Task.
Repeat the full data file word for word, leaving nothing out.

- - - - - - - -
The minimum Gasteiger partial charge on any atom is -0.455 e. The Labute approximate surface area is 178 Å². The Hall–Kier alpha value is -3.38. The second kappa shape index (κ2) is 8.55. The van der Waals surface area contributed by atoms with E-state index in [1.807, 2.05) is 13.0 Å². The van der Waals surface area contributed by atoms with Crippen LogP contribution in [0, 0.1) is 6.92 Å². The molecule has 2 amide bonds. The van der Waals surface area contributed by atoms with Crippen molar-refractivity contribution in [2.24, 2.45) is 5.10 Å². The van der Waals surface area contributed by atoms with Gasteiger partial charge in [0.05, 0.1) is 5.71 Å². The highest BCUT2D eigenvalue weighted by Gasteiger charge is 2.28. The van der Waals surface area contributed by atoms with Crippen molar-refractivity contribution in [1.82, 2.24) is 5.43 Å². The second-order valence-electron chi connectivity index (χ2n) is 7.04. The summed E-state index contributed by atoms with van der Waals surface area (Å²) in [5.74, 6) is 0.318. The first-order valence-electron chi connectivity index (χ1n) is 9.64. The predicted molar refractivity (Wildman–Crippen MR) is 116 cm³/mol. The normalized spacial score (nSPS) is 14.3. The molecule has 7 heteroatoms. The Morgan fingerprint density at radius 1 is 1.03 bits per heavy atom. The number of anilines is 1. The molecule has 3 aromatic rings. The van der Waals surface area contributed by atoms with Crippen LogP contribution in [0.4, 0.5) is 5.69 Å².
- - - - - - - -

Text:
The minimum Gasteiger partial charge on any atom is -0.455 e. The Labute approximate surface area is 178 Å². The Hall–Kier alpha value is -3.38. The second kappa shape index (κ2) is 8.55. The van der Waals surface area contributed by atoms with E-state index in [1.807, 2.05) is 13.0 Å². The van der Waals surface area contributed by atoms with Crippen LogP contribution in [0, 0.1) is 6.92 Å². The molecule has 2 amide bonds. The van der Waals surface area contributed by atoms with Crippen molar-refractivity contribution in [2.24, 2.45) is 5.10 Å². The van der Waals surface area contributed by atoms with Gasteiger partial charge in [0.05, 0.1) is 5.71 Å². The highest BCUT2D eigenvalue weighted by Gasteiger charge is 2.28. The van der Waals surface area contributed by atoms with Crippen molar-refractivity contribution in [1.82, 2.24) is 5.43 Å². The second-order valence-electron chi connectivity index (χ2n) is 7.04. The summed E-state index contributed by atoms with van der Waals surface area (Å²) in [5.74, 6) is 0.318. The first-order valence-electron chi connectivity index (χ1n) is 9.64. The predicted molar refractivity (Wildman–Crippen MR) is 116 cm³/mol. The normalized spacial score (nSPS) is 14.3. The molecule has 7 heteroatoms. The Morgan fingerprint density at radius 1 is 1.03 bits per heavy atom. The number of anilines is 1. The molecule has 3 aromatic rings. The van der Waals surface area contributed by atoms with Crippen LogP contribution in [0.4, 0.5) is 5.69 Å².